The New York Times in the mid-1850s sniffed that lager was "getting a good deal too fashionable." And soon the Cincinnati Chamber of Commerce noticed a growth in beer drinking due "in no little degree to the taste which has been acquired for `lager' as a beverage, not only among the native German population, but all classes."
A new cultural institution arose to feed the new frenzy: the beer garden. Distant but recognizable ancestors to the amusement park, the gardens, which could be either open to the air or enclosed "winter" gardens, welcomed families on Sunday outings and featured live music. They had tables and chairs instead of bars, and they were known for their food.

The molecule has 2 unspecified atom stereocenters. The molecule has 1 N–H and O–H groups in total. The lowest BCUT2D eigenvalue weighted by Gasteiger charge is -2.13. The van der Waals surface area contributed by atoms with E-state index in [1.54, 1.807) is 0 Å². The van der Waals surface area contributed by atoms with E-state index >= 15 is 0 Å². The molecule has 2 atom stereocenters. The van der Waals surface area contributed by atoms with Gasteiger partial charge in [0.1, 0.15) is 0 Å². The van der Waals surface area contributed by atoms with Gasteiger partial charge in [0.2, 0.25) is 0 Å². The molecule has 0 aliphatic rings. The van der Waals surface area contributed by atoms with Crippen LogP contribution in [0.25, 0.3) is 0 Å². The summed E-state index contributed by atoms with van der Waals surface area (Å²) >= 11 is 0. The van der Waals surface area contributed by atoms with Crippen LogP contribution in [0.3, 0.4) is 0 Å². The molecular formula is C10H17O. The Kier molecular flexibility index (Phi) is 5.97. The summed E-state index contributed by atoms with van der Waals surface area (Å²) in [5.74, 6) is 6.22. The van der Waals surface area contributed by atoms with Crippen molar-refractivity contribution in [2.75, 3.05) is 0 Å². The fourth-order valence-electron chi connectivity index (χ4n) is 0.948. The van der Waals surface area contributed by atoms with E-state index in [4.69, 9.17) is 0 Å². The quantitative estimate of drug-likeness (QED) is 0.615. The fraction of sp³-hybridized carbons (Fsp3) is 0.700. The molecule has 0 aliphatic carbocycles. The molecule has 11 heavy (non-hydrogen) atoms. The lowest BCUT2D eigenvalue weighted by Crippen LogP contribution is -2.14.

The history of beer in America. A great read. I didn't know that lager beers were invented in 1842!